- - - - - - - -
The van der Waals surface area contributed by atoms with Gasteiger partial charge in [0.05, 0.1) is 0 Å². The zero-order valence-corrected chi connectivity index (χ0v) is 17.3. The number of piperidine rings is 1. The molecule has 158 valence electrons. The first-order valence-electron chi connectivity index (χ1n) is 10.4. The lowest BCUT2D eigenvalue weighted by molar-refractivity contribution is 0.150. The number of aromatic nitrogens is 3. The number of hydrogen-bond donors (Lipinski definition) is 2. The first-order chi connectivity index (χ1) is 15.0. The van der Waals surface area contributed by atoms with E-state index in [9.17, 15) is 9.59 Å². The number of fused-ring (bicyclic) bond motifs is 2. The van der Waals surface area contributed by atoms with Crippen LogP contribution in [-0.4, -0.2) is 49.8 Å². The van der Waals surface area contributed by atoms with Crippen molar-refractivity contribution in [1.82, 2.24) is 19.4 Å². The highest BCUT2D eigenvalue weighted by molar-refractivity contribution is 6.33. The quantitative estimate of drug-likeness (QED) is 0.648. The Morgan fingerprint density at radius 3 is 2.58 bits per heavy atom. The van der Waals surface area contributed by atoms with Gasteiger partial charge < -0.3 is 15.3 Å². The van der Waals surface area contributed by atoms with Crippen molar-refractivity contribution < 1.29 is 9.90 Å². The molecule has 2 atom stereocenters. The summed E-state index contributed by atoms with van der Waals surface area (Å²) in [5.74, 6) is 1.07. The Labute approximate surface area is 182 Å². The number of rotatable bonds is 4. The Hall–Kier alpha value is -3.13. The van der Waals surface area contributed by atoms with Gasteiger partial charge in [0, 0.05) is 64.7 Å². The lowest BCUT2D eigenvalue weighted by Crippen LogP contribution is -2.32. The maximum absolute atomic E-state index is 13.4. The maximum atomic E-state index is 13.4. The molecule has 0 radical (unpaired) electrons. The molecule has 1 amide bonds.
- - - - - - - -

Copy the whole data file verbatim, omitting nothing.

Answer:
The van der Waals surface area contributed by atoms with Gasteiger partial charge in [0.05, 0.1) is 0 Å². The zero-order valence-corrected chi connectivity index (χ0v) is 17.3. The number of piperidine rings is 1. The molecule has 158 valence electrons. The first-order valence-electron chi connectivity index (χ1n) is 10.4. The lowest BCUT2D eigenvalue weighted by molar-refractivity contribution is 0.150. The number of aromatic nitrogens is 3. The number of hydrogen-bond donors (Lipinski definition) is 2. The first-order chi connectivity index (χ1) is 15.0. The van der Waals surface area contributed by atoms with E-state index in [9.17, 15) is 9.59 Å². The number of fused-ring (bicyclic) bond motifs is 2. The van der Waals surface area contributed by atoms with Crippen LogP contribution in [-0.4, -0.2) is 49.8 Å². The van der Waals surface area contributed by atoms with Crippen molar-refractivity contribution in [1.82, 2.24) is 19.4 Å². The highest BCUT2D eigenvalue weighted by molar-refractivity contribution is 6.33. The quantitative estimate of drug-likeness (QED) is 0.648. The Morgan fingerprint density at radius 3 is 2.58 bits per heavy atom. The van der Waals surface area contributed by atoms with Gasteiger partial charge < -0.3 is 15.3 Å². The van der Waals surface area contributed by atoms with Crippen molar-refractivity contribution < 1.29 is 9.90 Å². The molecule has 2 atom stereocenters. The summed E-state index contributed by atoms with van der Waals surface area (Å²) in [5.74, 6) is 1.07. The Labute approximate surface area is 182 Å². The number of rotatable bonds is 4. The Hall–Kier alpha value is -3.13. The van der Waals surface area contributed by atoms with Gasteiger partial charge in [0, 0.05) is 64.7 Å². The lowest BCUT2D eigenvalue weighted by Crippen LogP contribution is -2.32. The maximum absolute atomic E-state index is 13.4. The maximum atomic E-state index is 13.4. The molecule has 0 radical (unpaired) electrons. The molecule has 1 amide bonds.